Stanford University recently released a PDF reprint of Time magazine’s 1981 profile of Michel Foucault, for free on the web. Admittedly having read very little Foucault, I have only two touchstones for really even thinking this was an interesting profile. One was my love for Umberto Eco’s novel “Foucault’s Pendulum” which has little if anything to do with the philosopher, and everything to do with the rotation of the earth. The second is to The Weakerthans‘ fantastic “Our retired explorer (dines with Michel Foucault in Paris, 1961)” off of their 2003 album “Reconstruction site.”
From the opening smash of chords, the two minutes and twenty-three seconds spent in this fever dream of a date between an old gruff explorer and an inscrutable philosopher, is a propulsive yell for the comforts of understanding between people. Naturally there’s some geeky post-modern fun happening in here too if you’re into that. As John K. Samson, vocalist, guitarist and songwriter for the band, explained in a 2003 interview with Epitaph the clash between the two worlds and the attempts at understanding are what is interesting and important.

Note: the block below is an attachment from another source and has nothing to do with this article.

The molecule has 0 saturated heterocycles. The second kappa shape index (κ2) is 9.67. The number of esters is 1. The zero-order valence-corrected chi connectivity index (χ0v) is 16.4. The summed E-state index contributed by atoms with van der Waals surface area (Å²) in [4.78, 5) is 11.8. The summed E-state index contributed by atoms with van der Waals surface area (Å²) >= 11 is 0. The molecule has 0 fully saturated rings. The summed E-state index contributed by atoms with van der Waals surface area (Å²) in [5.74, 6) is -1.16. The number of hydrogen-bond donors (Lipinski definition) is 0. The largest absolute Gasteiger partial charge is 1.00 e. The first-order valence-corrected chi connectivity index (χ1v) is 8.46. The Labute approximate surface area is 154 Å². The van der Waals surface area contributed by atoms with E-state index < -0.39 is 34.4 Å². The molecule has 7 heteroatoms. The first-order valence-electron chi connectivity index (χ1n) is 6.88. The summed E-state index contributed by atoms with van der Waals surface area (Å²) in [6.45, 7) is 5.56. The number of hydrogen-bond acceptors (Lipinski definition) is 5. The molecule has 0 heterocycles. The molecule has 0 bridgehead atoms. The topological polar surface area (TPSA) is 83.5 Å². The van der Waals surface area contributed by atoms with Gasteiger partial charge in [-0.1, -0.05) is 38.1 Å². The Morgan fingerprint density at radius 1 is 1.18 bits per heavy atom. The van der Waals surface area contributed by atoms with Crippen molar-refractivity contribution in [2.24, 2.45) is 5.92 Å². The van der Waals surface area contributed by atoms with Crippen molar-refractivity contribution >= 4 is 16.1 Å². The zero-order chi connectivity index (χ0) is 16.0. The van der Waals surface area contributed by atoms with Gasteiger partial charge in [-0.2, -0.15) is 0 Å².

However, in a different interview with Canadian magazine Maisonneuve, Samson gives the answer that sheds some light on the collision of these words in his pop song, and the silliness of the video below:
I must say that reading a cross-section of French postmodern stuff last year depressed me deeply, to the point that I didn’t want to do anything and stopped writing for awhile and had a big nihilistic mope. I think this was partly due to the fact that I don’t have a particularly scholastic mind. I refuse to be an anti-intellectual, and I hate the rolling of eyes people do when confronted with something difficult to interpret. The life of the mind is the only life I’m interested in. But still, I felt demoralized by how little I understood, and even more demoralized by what I did understand because I found it so depressing. I felt senile and left behind, like an Antarctic explorer–one of the last great and silly projects of modernity, before the world wars showed us total horror.
What gets me about this song, is the way Samson deals with the challenge of Foucault’s work, which could be any insurmountable obstacle someone faces, whether that is the Antarctic, philosophy or other people. The declaration of “Oh Antarctica!” at the end is a chant to return to the challenge you do understand, rather than dealing with the challenge currently being faced, as well as for the nostalgia of still being on the top of your game.